PLANNING PERMISSION for the redevelopment of the former veterinary college in Ballsbridge has been granted by Bord Pleanála.
The permission for a mixed-use scheme involving apartments, shops and offices excludes a 15-storey tower which had been sought by developer Ray Grehan’s Kintene Limited.
However, Mr Grehan, who paid €171.5 million for the 2.2 acre site in November 2005, yesterday expressed delight with the permission, which he said “consolidates the value of the site”. He told The Irish Times it would be “two to three years” before economic conditions are favourable for construction to begin on the landmark project which he has called Number One Ballsbridge.
Permission for the development includes 170,000sq ft of office accommodation, 86 luxury apartments and associated retail and restaurant space with buildings ranging from seven to 11 storeys in height. The tallest building is a residential tower of 10 storeys that includes permission for an “event space”, at the 11th floor level.
The new buildings will be centred around two new plazas, provisionally called New Shelbourne Plaza, and New Pembroke Square. These squares will be linked by a new street which provides a walkway through the development from Pembroke Road to Shelbourne Road. It is a condition of the board’s decision that this route be accessible to the public.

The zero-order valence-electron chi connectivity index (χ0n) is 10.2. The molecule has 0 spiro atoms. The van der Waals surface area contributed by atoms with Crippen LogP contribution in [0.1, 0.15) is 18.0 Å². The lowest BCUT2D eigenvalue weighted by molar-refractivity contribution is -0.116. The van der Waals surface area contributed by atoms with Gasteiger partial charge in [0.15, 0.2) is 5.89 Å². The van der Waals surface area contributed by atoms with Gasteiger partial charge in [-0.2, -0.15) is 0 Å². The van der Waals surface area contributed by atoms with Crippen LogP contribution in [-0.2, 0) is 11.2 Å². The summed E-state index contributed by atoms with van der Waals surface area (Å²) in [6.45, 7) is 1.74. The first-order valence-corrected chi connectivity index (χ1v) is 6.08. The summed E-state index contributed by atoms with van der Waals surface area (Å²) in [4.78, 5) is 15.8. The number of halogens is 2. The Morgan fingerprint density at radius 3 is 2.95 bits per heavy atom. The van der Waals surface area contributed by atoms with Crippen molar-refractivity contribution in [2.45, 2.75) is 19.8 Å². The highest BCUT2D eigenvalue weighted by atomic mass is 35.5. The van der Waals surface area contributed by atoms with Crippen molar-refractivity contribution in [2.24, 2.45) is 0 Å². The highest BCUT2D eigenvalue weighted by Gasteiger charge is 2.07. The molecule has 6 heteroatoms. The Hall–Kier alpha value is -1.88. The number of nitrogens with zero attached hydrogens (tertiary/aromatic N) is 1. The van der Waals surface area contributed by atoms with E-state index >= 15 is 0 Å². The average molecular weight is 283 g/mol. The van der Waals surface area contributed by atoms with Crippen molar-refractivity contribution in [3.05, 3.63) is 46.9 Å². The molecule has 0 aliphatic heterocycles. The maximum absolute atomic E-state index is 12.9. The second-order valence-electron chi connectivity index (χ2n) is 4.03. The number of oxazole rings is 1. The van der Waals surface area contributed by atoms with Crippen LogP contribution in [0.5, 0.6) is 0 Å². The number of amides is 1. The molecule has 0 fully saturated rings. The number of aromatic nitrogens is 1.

The base of the 11-storey tower is to serve as the principal entrance into the residential element with a residents’ concierge and internal gardens overlooking the New Pembroke Square.
The apartments will be on the upper levels of the development. The office spaces are to be stacked beneath, while the ground level will be given to retail, leisure and cultural spaces. There are to be up to four basement levels.
As well as the condition that the new street remain permanently open to the public, Bord Pleanála imposed a further 19 conditions.
These relate to measures to minimise unpleasant wind conditions caused by high buildings; the provision of social and affordable housing; development levies of about €4 million; landscaping; building finishes; and an archaeological assessment of the site which must be submitted to Dublin City Council before work begins. Other conditions cover parking, pedestrian mobility and drainage.
In setting the building heights between seven and 11 storeys Bord Pleanála has taken the adjacent nine-storey Hume House as a broad marker. This decision may have implications for the ambitions of Seán Dunne, whose plan for a 132-metre skyscraper on the Jury’s Hotel and Berkeley Court site next door was turned down by the board.